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I've had my Volt for a few months now. My daily commute is 37 miles total. My question is does the volt start the ICE once and a while if it is never run? I mean if I drive to and from work for years then suddenly have a situation where I will run the vehicle out of charge and need the engine to run to produce power, I wouldn't expect that it would be in to good of condition. You know what happens when an engine just sits. I'm sure GM engineers thought of this but I didn't see any reference to it in the owners manual. I live in AZ so the engine will not be needed for heat ether. Was wondering if any of you had any insight or information concerning this. So I just put it in hold or mountain mode once and a while to let the engine run?
Thanks,
Darin
 

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Yes, GM did design for that. It's called EMM, Engine Maintenance Mode. It will force you to run the engine every so often if it's otherwise not being used.

There is also a FMM. Can you guess what that is? :)
 

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EMM will run every 6 weeks. Only runs a few minutes to get the engine up to temperature.
FMM will run every 12 months. Runs until all the old f*** is used.
 

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6 weeks seems like a long time to me for the engine to not run so I will put the Volt in Hold mode and bring the engine up to temperature every 3 - 4 weeks if I have not otherwise used any gas. You can observe the engine coolant temperature on the Driver's Information Console. I run the Volt's gas engine for 8 - 12 miles on the highway and the engine coolant will reach ~195F - 205F. This drives any moisture out of the engine oil and crankcase and uses ~ 1 quarter gallon of gas. The Owner's Manual recommends keeping the fuel tank 1/3rd full (about 3 gallons) if you don't regularly need to use gas.
 

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Just don’t charge it once a month and the generator will come on. I don’t have this concern since my commute is 50 miles and ELR’s range is 38. I also change the oil more often than the meter says.

I plan to keep ELR for a few more years, so, I pamper her every chance I get. Her name is REDD.
 

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Discussion Starter #6
Thank you all for the input this makes sense to me, I figured they thought of it. Thus far I love the car, should have got one a long time ago.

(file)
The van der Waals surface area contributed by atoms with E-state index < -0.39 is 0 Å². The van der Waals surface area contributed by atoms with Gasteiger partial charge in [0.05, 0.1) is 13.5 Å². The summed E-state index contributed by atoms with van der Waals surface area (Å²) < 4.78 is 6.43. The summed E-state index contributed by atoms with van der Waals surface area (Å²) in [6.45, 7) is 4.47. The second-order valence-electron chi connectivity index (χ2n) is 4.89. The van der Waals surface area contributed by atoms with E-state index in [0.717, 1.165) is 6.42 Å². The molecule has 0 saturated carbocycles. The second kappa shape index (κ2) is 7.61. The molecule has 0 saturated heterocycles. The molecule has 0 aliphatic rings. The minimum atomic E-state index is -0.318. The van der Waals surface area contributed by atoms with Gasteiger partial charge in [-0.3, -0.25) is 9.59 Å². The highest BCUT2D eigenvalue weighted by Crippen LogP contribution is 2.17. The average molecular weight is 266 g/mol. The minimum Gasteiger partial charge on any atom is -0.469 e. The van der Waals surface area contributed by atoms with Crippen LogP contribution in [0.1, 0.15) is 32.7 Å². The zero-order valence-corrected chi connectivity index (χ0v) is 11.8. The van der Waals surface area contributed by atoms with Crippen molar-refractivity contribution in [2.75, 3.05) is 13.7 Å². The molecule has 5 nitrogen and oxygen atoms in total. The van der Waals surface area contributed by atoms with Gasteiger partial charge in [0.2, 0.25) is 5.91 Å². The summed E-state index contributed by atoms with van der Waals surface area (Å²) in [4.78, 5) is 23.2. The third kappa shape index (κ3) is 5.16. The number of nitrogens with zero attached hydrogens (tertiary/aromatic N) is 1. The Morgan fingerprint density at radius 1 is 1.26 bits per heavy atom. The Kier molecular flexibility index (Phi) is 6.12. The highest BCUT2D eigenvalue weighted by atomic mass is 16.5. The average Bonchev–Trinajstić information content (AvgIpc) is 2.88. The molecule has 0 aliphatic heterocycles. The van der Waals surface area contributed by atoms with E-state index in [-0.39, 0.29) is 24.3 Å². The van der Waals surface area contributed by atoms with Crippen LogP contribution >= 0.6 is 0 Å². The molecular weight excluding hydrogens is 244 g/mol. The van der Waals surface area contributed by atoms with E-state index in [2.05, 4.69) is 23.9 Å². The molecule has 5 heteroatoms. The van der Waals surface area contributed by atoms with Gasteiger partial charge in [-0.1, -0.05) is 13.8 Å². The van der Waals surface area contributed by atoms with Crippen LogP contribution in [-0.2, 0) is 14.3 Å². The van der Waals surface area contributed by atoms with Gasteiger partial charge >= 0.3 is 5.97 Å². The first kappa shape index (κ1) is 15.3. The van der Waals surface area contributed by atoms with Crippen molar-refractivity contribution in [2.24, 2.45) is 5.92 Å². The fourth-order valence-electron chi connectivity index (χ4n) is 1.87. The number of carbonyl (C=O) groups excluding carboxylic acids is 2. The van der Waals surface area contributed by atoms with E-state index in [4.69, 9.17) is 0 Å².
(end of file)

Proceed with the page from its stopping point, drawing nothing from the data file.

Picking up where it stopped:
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I just bought my 2018 six weeks ago yesterday. In the first week, EMM mode came on for a few minutes. Yesterday it came on again. So, I guess this is normal? I have yet to drive using the ICE and am at 387 miles.
 

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We have a 2016 Volt Premier and before that a 2014 Volt LTZ (Premier). Both were and the 2016 Volt is my wife's car as we traded the 14 Volt in for it in July 2016. We never had the engine run either Volt on EMM or the Yearly fuel run for old fuel.

Don't be too concerned running your Volt on gas. The gas mpg will rival or beat nearly every eco box car out there as well. Outside the area all of our trips living here in northwestern Oregon we have to use gas with our 16 Volt. Once the 16 Volt's 1.5 engine warms to 195-210 F you will be surprised at the mpg achieved, usually far exceeding the EPA of 42 mpg. By the way not many cars have a EPA combined rating of 42 mpg.
 

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I just bought my 2018 six weeks ago yesterday. In the first week, EMM mode came on for a few minutes. Yesterday it came on again. So, I guess this is normal? I have yet to drive using the ICE and am at 387 miles.
Yup. That's normal.
 

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I agree with your numbers with the exception that: if you drive at more than 60 - 65 MPH then the aerodynamic drag will really suck your mileage down whether running on gas or battery. It seems to me that holding 70+ MPG versus 55-60 will use double the kWh and deplete the battery very quickly.